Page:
Tottenham Hotspur approach the away match against Bolton this Saturday knowing that we have an appalling record at the Reebok. However, let history count for nothing, at least in this instance, and ensure that we return with a victory.
Since they returned to the top division, Bolton have performed with a brusque physicality that in truth we have seldom coped with. Hard running plus brute force have been our undoing and we have been incapable of mounting a serious challenge. One abiding memory from the Allardyce era was thinking that Bolton have an extra one or two players on the pitch, a function partly of their dominance but also, tellingly, of our inability to resist.
Bolton regularly exposed perhaps the single biggest problem with our team over the last decade. No matter the personnel or managerial changes, we lacked spirit and caved in under pressure. Soft. Weak. Spineless. Leaderless.
This blog has threatened regular readers with massive over-use of the word ‘resilience’ this season and makes not the slightest apology for raising it once more. We need it because we haven’t got it, and without it, we won’t get anywhere. Now is the time to make real inroads into the problem by defeating one of our bogey sides, at least away from home. We have the form and certainly the players, so all that is left is the mental attitude to focus on the job at hand for 95 minutes, deal with the pressure and the inevitable periods when the home side will be on top, and push on to a win.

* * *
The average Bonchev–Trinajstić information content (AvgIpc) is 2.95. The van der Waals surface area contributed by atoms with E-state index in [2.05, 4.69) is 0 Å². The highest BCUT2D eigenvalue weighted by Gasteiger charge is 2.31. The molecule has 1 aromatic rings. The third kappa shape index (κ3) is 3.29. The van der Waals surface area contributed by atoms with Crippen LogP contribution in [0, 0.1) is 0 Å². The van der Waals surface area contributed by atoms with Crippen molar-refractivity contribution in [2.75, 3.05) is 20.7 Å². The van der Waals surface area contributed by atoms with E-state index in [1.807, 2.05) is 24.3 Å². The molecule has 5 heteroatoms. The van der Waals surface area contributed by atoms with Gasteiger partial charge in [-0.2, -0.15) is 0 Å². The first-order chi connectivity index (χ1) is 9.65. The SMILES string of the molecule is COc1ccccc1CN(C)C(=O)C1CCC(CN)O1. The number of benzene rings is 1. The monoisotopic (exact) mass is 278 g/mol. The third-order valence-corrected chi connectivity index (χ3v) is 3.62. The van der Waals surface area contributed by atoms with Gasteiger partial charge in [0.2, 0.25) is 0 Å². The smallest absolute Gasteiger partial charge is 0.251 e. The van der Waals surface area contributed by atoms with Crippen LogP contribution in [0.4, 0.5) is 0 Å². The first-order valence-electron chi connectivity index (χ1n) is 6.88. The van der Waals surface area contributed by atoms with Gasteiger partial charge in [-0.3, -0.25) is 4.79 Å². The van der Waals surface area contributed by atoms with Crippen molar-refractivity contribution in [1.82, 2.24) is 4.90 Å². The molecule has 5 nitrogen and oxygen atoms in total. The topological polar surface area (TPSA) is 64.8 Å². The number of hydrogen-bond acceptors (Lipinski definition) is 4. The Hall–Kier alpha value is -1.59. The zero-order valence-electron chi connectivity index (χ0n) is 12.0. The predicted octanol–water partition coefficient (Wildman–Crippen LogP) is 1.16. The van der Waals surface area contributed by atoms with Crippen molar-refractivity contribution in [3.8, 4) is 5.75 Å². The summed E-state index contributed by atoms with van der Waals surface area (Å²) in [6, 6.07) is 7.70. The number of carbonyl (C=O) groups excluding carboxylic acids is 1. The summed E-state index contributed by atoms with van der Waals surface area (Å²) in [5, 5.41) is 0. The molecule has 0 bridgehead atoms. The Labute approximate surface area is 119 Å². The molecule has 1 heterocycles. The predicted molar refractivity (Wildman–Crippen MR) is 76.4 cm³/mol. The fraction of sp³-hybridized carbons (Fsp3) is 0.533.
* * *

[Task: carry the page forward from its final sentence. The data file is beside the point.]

Lack of confidence in our own ability is the main, perhaps only, impediment to success. We have played some gorgeous football recently and are well set up to make that talent count. Even without Defoe, chances will come and surely there is little to fear in the post-Allardyce Bolton. Davies remains a difficult opponent and will both unsettle our central defenders and drift over to the left where Megson will believe he can out-muscle Benny and drift in from wide positions. Dawson may play alongside Bassong to deal with this threat, well though Hud performed last week. Fuller can come from deep and Cohen is scoring from midfield. However, the protection offered by their physical approach has dissipated and JJ and WP will able to compete in what promises to be a crowded midfield. We will strike swift and sure on the break, but may end up playing like a home team for long periods because Bolton will go for a defensive formation with 5 in midfield. They are down the bottom for a reason and even the home fans have little time for their manager. Remember the stick he received from the Bolton fans when they came to the Lane last year.
Last season’s match at the Reebok was notable for the debut of Wilson Palacios, the Man Who Saved Us All. Otherwise, it was all depressingly familiar. By January, the new-manager bounce of Harry’s arrival had well and truly worn off. A desultory first half performance looked to have been turned around as two goals from Darren Bent put us level. With four minutes left, we gave away first the ball and then, from the resultant corner, a soft headed goal. Those were the days, when at dead ball situations we may as well have stood to the side of pitch and noshed a burger, for all the good our defenders were.
Much has changed for the better since then but we still suffer from those two faults, namely giving the ball away too frequently and conceding unnecessary free kicks and corners, as I said in my report of last week’s Burnley game. Cut this out and we are well on the way. Our Saviour must stay on his feet and not dive in, or soon we will worship no longer.
I understand that Spurs have sold 4000 tickets for the game, testament once more to the phenomenal support for our club and passion aroused by even the merest glimpse of good football. It’s the same for Arsenal away, where the loyalty points total is way above that required for the corresponding fixture last season.